Together with the Tour de France, I arrived in Luxembourg on the 6th of July. It happened to be the third stage for both La Grande Boucle as well as my Tax Tour. The second stage took place last week with a visit to Brussels and the Belgian Parliament.
In the Belgian Federal Parliament, we had a meeting with members of parliament and a variety of stakeholders. The discussion with members showed all sort of concerns, ranging from sovereignty — what can Belgium still do to foster its own investment climate? — to revenue. But it was also constructive. In fact, I was pleasantly surprised to see how all participating parties were constructively thinking on how the implementation of the 3CTB (Common Consolidated Corporate Tax Base) could and should be done.
However, the invitation was not just sent to members of the Federal Parliament, but also to other stakeholders, such as: trade unions, academics, and employers’ organizations. They helped shed light on the Belgian position. Somewhat surprisingly, some key players appeared to downplay the results showing that SMEs pay up to 30% more taxes than large enterprises. 3CTB will create a more level playing field.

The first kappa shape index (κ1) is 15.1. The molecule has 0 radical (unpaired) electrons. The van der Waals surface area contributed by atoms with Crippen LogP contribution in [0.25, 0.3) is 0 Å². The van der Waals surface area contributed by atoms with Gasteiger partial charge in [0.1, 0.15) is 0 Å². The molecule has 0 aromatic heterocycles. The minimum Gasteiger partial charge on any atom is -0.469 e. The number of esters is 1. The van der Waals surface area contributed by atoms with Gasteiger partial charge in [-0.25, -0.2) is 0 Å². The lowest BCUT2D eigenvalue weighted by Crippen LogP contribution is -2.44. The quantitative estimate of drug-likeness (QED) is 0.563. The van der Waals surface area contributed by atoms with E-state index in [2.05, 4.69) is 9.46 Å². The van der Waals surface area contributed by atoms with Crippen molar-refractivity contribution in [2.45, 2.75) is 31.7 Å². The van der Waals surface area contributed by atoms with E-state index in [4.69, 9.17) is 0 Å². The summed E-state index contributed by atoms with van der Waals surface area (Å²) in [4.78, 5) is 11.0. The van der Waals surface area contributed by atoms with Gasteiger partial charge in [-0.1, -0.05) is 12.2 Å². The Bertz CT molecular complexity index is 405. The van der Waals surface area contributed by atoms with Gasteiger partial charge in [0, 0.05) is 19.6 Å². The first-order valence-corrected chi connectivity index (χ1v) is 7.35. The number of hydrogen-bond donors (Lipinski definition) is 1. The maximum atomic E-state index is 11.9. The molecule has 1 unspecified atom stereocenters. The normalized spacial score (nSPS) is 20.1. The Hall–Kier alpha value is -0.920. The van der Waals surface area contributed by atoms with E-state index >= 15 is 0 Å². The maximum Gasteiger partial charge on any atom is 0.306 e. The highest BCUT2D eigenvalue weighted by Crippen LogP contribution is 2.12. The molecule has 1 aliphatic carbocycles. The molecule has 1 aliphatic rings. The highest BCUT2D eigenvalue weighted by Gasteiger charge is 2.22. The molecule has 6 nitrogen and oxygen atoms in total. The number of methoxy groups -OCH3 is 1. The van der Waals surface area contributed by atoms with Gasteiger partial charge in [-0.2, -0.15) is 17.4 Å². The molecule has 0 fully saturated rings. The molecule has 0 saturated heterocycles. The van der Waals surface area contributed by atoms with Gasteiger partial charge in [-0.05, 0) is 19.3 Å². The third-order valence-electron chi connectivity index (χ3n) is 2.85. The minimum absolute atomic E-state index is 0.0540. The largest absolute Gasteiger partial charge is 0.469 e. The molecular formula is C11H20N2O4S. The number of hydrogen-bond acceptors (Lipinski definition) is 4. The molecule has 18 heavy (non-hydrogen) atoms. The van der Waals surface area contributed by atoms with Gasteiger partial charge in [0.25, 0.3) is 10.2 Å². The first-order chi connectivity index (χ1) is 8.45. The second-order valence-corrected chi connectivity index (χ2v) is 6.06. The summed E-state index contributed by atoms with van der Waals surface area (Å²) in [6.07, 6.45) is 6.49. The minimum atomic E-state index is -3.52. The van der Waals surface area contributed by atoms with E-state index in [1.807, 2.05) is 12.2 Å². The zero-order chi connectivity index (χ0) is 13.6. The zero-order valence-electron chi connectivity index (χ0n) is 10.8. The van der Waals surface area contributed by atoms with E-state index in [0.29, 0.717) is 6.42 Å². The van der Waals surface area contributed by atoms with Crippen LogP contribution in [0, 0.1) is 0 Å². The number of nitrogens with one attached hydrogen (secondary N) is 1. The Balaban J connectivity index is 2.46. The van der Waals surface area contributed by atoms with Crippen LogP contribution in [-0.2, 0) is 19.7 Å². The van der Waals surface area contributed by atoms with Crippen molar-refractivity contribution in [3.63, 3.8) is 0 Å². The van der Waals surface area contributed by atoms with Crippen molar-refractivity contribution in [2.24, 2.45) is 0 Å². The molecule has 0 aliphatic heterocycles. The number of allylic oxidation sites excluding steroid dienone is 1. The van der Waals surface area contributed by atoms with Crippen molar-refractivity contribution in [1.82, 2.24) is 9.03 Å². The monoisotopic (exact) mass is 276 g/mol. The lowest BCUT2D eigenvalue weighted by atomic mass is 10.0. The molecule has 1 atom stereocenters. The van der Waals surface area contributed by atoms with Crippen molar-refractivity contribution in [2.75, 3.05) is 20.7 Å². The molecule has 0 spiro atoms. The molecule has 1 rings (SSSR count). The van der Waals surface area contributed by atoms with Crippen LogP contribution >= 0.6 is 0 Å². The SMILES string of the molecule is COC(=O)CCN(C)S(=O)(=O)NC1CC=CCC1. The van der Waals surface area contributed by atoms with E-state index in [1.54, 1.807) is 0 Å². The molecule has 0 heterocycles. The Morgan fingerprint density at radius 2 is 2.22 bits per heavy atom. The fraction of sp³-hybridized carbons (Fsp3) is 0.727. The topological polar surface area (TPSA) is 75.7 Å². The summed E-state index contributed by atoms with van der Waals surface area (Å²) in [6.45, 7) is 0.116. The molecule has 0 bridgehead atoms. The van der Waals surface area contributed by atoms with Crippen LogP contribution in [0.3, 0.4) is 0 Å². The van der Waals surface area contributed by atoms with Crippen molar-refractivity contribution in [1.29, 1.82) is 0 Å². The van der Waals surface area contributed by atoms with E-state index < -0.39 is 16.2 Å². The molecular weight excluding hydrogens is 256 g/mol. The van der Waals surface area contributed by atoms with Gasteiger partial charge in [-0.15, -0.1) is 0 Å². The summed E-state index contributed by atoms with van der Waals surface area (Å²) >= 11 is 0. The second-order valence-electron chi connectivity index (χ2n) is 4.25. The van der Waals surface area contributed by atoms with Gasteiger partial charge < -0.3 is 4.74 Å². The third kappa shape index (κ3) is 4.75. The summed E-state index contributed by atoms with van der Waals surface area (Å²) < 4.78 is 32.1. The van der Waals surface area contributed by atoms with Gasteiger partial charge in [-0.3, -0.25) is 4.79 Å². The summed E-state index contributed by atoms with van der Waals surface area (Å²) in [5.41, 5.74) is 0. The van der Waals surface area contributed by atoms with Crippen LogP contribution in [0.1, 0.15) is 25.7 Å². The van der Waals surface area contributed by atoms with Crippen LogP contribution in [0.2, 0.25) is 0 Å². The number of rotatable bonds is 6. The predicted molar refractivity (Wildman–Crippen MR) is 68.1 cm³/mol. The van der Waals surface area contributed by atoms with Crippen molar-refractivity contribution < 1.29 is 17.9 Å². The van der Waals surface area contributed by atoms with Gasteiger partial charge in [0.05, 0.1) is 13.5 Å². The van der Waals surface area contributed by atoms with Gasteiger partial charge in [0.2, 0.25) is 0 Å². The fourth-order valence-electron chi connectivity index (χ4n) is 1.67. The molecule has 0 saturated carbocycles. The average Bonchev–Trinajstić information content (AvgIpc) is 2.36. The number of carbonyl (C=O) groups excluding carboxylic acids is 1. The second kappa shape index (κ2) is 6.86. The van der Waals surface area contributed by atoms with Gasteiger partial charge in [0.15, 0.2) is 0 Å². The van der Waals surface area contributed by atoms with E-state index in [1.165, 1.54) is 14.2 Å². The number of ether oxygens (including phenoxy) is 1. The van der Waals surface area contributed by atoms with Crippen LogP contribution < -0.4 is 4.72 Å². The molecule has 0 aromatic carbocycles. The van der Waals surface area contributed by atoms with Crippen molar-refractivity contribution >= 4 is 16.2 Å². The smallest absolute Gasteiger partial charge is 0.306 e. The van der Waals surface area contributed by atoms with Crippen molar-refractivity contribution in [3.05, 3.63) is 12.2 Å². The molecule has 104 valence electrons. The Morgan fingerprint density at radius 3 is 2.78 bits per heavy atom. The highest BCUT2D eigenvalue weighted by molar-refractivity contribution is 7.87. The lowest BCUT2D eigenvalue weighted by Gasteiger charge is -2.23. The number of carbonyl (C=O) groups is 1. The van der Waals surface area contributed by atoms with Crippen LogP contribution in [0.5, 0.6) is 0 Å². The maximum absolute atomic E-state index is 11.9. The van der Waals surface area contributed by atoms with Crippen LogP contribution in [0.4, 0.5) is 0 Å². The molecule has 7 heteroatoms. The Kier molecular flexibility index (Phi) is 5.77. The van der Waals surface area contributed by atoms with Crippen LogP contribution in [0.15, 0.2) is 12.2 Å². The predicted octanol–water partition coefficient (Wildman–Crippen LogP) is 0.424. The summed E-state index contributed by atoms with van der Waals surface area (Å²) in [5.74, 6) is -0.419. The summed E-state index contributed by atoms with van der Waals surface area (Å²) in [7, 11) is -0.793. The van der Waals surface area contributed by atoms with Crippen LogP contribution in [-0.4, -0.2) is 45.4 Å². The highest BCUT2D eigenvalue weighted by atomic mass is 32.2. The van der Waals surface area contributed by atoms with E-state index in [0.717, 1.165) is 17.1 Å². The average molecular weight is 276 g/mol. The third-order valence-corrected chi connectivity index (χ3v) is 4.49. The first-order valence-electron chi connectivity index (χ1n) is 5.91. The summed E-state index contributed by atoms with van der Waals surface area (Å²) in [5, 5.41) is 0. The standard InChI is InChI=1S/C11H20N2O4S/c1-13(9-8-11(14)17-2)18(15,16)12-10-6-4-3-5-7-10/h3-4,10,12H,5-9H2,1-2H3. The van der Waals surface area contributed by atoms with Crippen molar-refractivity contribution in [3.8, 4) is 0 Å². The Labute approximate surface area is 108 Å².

Half a week later, and on my way to Strasbourg for the plenary session, we planned a stop-over in lovely Luxembourg City. My team set up a series of meetings with the Finance Minister Gramenga, various MPs, tax advisors, and national media.
We were told that Luxembourg will not be at the vanguard of European tax reform, which came as no surprise. More interesting, however, were the discussions on the competitiveness of the European economy as a whole and the tax deduction for R&D and own capital (to fight the debt equity bias).
After having discussed the level playing field for SMEs and large corporations in Belgium, we now had a discussion on the level playing field between multinationals from outside the EU and our own enterprises.
I took home the lessons from Belgium and Luxembourg; they will help us to move forward with the proposal and helped me drafting the report that I presented this week.
But, the work is not over yet. The Tang Tax Tour will continue after the summer and will visit (at least) four other Members States: The Netherlands, Germany, France and Bulgaria.